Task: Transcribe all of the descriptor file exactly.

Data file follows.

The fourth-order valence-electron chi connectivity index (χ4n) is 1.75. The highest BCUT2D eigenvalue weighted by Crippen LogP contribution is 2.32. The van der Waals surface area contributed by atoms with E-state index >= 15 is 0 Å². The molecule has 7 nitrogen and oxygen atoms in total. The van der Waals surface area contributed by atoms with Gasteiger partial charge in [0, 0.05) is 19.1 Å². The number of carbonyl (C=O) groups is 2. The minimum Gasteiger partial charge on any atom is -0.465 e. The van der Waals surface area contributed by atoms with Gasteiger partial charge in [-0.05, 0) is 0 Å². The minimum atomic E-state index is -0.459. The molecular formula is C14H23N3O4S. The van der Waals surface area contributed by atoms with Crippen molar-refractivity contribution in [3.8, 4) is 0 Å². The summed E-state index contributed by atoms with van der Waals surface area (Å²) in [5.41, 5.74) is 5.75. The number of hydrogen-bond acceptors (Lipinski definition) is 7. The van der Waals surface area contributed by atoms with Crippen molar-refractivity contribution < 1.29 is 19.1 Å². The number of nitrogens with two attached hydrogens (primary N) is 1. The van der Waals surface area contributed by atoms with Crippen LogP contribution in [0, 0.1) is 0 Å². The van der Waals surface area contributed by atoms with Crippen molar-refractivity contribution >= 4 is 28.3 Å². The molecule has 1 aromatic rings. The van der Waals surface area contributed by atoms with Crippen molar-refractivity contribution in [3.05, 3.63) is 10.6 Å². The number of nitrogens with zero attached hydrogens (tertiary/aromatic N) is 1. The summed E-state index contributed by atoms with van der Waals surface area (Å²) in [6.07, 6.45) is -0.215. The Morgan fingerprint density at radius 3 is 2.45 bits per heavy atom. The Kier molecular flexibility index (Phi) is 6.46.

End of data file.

The fourth-order valence-electron chi connectivity index (χ4n) is 1.75. The highest BCUT2D eigenvalue weighted by Crippen LogP contribution is 2.32. The van der Waals surface area contributed by atoms with E-state index >= 15 is 0 Å². The molecule has 7 nitrogen and oxygen atoms in total. The van der Waals surface area contributed by atoms with Gasteiger partial charge in [0, 0.05) is 19.1 Å². The number of carbonyl (C=O) groups is 2. The minimum Gasteiger partial charge on any atom is -0.465 e. The van der Waals surface area contributed by atoms with Gasteiger partial charge in [-0.05, 0) is 0 Å². The minimum atomic E-state index is -0.459. The molecular formula is C14H23N3O4S. The van der Waals surface area contributed by atoms with Crippen molar-refractivity contribution in [3.8, 4) is 0 Å². The summed E-state index contributed by atoms with van der Waals surface area (Å²) in [5.41, 5.74) is 5.75. The number of hydrogen-bond acceptors (Lipinski definition) is 7. The van der Waals surface area contributed by atoms with Crippen molar-refractivity contribution < 1.29 is 19.1 Å². The number of nitrogens with two attached hydrogens (primary N) is 1. The van der Waals surface area contributed by atoms with Crippen LogP contribution in [0, 0.1) is 0 Å². The van der Waals surface area contributed by atoms with Crippen molar-refractivity contribution >= 4 is 28.3 Å². The molecule has 1 aromatic rings. The van der Waals surface area contributed by atoms with Crippen molar-refractivity contribution in [3.05, 3.63) is 10.6 Å². The number of nitrogens with zero attached hydrogens (tertiary/aromatic N) is 1. The summed E-state index contributed by atoms with van der Waals surface area (Å²) in [6.07, 6.45) is -0.215. The Morgan fingerprint density at radius 3 is 2.45 bits per heavy atom. The Kier molecular flexibility index (Phi) is 6.46.